Global Health & Humanitarianism

Today, over 140 million people are in urgent need of humanitarian assistance, while available assistance and protection fails to meet even half of the identified needs. With increasing climate and political instability globally, this unprecedented state of crisis is only expected to worsen.

The Dahdaleh Institute for Global Health Research is responding to this crisis by catalyzing collaborative research with operational partners from the humanitarian domain in two core areas:

  1. Driving scientific research and technological innovation to improve the public health effectiveness of humanitarian response.
  2. Critically examining the history, governance, policy, and practices of humanitarianism with a view toward helping to create a global humanitarian system fit for the new century.

Current Projects

Safe Water Optimization Tools (SWOT)

Syed Imran Ali, PhD., Global Health & Humanitarianism Fellow

Water treatment guidance for humanitarian agencies is not currently based on field evidence and may fail to ensure that water is safe to drink in refugee and internally displaced persons (IDP) camps. This research leverages machine learning and advanced data analysis to interpret routinely-collected monitoring data to generate evidence-based and site-specific water chlorination targets.

With Médecins Sans Frontières / Doctors Without Borders

Health Emergency Data Science

Syed Imran Ali, PhD., Global Health & Humanitarianism Fellow
Tino Kreutzer, PhD Candidate, School of Health Policy & Management

Humanitarian responders have access to ever more data in the operational sphere but are often unable to utilize it towards better decision-making. This project solicits real challenges facing leading humanitarian organizations & creates transdisciplinary data science design solutions.

International workshop co-hosted by Lassonde School of Engineering, York University & supported by the Canadian Institutes of Health Research - Instituts de recherche en santé du Canada.

Chemical Water Quality & Malnourished Child Health

Syed Imran Ali, PhD., Global Health & Humanitarianism Fellow

During the 2017 nutritional crisis in Ethiopia, an unusual mortality cluster reignited longstanding calls for chemical water quality (CWQ) standards in intensive therapeutic feeding centres (ITFCs). This research seeks knowledge synthesis toward evidence based provisional CWQ guidelines for ITFCs and field management strategies.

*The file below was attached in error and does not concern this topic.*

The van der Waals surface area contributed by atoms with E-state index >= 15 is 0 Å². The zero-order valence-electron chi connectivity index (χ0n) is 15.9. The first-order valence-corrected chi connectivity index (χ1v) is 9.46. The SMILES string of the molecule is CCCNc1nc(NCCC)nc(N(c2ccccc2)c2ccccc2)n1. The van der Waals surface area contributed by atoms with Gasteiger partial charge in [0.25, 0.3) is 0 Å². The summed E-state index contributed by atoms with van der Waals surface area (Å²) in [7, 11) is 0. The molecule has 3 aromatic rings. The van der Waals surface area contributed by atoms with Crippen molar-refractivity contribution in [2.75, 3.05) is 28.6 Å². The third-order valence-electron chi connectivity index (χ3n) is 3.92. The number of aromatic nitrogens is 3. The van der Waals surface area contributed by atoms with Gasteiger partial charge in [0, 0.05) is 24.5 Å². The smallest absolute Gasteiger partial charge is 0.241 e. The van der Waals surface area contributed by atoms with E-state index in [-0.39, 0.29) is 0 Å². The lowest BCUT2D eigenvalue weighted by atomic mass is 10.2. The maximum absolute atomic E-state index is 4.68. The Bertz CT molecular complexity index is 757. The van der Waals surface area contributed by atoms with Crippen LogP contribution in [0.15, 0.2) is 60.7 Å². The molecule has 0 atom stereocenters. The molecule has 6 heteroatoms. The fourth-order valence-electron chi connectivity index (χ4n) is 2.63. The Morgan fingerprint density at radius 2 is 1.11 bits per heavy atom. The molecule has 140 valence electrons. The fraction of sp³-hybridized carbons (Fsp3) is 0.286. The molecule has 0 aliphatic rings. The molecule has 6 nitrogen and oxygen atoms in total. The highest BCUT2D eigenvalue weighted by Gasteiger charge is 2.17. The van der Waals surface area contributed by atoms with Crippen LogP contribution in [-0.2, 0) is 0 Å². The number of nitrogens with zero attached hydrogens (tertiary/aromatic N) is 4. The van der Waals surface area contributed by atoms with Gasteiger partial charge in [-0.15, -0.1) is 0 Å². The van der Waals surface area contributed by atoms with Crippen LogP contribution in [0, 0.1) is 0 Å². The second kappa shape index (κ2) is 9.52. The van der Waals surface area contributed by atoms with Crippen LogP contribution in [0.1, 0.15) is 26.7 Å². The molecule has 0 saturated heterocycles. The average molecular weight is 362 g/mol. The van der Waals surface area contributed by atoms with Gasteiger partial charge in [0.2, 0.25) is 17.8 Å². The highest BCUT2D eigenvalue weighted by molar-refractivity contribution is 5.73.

With Médecins Sans Frontières / Doctors Without Borders.

Health of Displaced People in the Context of Climate Change & Restrictive Migration Policies

Linn Biorklund Belliveau, Community Scholar, Health, Migration & Climate Change

The confluence of environmental degradation in the Northern Triangle of Central America & eroding migrant protection increases already high risks to migrants' safety & health at every stage of their migration process. This project examines how environmental changes in the region impact migration & health patterns to inform humanitarian responses & migration policies.

The Rainmaker Enterprise

James Thuch Madhier, Community Scholar, The Rainmaker Enterprise

The DIGHR provides strategic support to The Rainmaker Enterprise, a non-profit social enterprise that seeks to transform lives in South Sudan, and later in other conflict-affected regions. Using solar-powered water infrastructure, The Rainmaker Enterprise enhances health by increasing the availability of potable water, enhancing food security & helping to build community self-sufficiency.

Viability of a Humanitarian Tax on the International Arms Trade

Rhonda Ferguson, PhD., Law and Global Health Fellow

Drawing on conceptions of global justice, economic models & international legal & humanitarian norms, this project considers if an international arms trade taxation scheme could finance humanitarian responses & reduce the volume of arms transfers.

With the Jack & Mae Nathanson Centre on Transnational Human Rights, Crime & Security.

Health of Displaced People in the Context of Climate Change & Restrictive Migration Policies

Linn Biorklund Belliveau, Community Scholar, Health, Migration & Climate Change

The confluence of environmental and eroding migrant protection degradation in the Northern Triangle of Central America increases already high risks to migrants' health and safety at every stage of their migration process. This project examines how environmental changes in the region impact health and migration patterns to inform humanitarian responses & migration policies.

Learn More About Global Health and Humanitarianism

For more information on our Global Health and Humanitarianism pillar at DIGHR, please feel free to reach out to Dr. Syed Imran Ali.

siali@yorku.ca
@imranono